Despite the noble roots of Tompkins’ problems, Webster resolved to vote against him.  Webster settled on a plan to gather votes for John Quincy Adams, the son of John Adams and then James Monroe’s Secretary of State.  This plan was complicated, however, by the fact that Webster was a presidential elector from the state of Massachusetts.  The head of that Electoral College delegation was John Adams.  Webster, perhaps wisely, chose not to broach the subject with the former president.  Instead, Webster sent an emissary to William Plumer, then mostly retired from political life, but who was serving as the head of New Hampshire’s Electoral College delegation, to enlist him in the plan.[9]


The vote against

Plumer embraced the idea.  He sent a letter to his son, William Plumer, Jr., New Hampshire’s Congressman, asking him to approach John Quincy Adams with the idea.  When the younger Plumer did, however, Adams was appalled.  Adams noted that any vote for him, in any capacity, would be “peculiarly embarrassing”, especially if it came from Massachusetts.  Adams made clear to Plumer he wished Monroe and Tompkins be re-elected unanimously, and that, in any event, there should not be a single vote given to him.  Adams told Plumer that a vote for him would damage his prospects for winning the presidency in 1824.[10]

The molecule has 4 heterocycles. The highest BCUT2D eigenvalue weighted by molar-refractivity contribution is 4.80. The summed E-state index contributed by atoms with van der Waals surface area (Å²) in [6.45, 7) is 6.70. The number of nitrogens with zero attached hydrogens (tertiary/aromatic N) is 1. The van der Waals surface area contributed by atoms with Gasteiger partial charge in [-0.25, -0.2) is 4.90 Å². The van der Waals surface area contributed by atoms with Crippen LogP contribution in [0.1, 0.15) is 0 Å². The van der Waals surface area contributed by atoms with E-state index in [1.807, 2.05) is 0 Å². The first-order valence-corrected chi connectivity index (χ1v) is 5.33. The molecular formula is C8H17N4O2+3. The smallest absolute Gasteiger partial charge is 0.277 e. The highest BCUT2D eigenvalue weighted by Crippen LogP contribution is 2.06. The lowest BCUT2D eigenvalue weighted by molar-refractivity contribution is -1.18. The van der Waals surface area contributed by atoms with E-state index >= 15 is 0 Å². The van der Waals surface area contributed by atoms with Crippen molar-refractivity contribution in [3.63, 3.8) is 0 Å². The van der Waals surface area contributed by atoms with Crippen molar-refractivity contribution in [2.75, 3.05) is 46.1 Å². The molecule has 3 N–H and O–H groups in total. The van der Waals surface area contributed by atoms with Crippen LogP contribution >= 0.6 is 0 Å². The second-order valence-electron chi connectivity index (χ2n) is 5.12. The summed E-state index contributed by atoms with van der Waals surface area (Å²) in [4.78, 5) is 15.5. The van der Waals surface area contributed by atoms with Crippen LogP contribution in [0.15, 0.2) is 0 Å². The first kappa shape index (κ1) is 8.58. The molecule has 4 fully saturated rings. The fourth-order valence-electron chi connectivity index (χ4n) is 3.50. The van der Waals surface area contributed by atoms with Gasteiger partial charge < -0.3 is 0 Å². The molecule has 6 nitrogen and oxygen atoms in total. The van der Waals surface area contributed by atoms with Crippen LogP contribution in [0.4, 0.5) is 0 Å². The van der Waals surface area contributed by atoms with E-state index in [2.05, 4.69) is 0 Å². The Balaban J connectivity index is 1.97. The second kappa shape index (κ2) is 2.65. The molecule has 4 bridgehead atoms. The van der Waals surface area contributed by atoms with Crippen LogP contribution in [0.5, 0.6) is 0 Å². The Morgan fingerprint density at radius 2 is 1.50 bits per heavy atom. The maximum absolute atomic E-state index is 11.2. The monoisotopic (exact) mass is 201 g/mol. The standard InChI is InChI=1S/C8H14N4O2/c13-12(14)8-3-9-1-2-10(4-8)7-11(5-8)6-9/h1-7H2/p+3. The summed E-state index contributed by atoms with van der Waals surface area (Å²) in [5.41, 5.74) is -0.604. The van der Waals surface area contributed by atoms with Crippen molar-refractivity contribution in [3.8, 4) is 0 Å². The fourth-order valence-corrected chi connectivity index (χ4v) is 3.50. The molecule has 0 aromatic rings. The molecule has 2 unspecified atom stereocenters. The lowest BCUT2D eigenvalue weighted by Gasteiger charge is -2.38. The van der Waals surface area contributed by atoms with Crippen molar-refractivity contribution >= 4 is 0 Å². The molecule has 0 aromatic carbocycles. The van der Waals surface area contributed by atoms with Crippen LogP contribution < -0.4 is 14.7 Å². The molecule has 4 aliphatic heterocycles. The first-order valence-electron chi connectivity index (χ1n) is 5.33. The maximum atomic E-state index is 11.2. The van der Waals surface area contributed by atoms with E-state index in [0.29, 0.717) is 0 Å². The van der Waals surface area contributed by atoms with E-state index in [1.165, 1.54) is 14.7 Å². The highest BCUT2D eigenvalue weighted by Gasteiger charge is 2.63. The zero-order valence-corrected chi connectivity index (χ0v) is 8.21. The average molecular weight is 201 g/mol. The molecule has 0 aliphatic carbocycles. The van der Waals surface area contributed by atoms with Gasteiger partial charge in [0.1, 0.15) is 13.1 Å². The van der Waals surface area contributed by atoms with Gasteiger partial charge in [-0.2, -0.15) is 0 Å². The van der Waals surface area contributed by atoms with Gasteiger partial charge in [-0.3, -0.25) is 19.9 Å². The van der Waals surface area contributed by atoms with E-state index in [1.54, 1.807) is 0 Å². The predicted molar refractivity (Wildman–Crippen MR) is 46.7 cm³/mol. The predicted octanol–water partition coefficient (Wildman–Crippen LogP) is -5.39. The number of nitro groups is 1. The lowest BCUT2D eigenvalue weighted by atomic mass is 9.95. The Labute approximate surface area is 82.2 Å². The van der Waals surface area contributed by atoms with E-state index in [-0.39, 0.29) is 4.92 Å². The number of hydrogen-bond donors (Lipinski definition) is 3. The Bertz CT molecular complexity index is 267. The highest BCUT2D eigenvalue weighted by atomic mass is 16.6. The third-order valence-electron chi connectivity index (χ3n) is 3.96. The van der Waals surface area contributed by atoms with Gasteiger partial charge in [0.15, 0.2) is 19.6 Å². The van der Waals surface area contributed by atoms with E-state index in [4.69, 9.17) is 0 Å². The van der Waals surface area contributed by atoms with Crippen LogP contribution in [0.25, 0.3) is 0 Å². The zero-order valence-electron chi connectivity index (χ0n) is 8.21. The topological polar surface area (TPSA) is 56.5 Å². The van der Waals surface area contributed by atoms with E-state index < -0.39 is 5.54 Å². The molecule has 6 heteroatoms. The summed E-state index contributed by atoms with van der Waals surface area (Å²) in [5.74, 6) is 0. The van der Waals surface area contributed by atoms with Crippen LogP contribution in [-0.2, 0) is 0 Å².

Plumer sent word to his father immediately, but it did not reach the elder Plumer before he left for Concord, New Hampshire, to cast his electoral vote.  It is not clear where Plumer resolved to vote for John Quincy Adams not for Vice-President, but for President, and to do so as a protest against Monroe himself.[11]  But he did.  In a speech to his fellow electors, the elder Plumer announced his intention to vote for John Quincy Adams for president.  In his remarks, Plumer stated that Monroe had conducted himself improperly as president, echoing Jefferson’s complaints concerning the vast increase of the public debt during the Monroe administration.[12]

How does George Washington fit into this?  It is really not known.  Newspaper accounts of the time accurately recorded Plumer’s dissent.[13]  The first references to Plumer’s vote preserving Washington’s status emerged in the 1870s, when historians assessing the Founding Era noted the parallels between its beginnings, with the unanimous acclamation of George Washington as the indispensable man to the Republic, and its end, with its unanimous acceptance of James Monroe as the man no one opposed.  The theory was first floated around then and it took on a life of its own.[14]  In the absence of clear evidence of how this American legend began, perhaps it was just one of history’s quirks that James Monroe, who nearly sacrificed his life in service to George Washington’s army, was destined to sacrifice part of his historic reputation in service of creating the myth of George Washington, Father of the United States.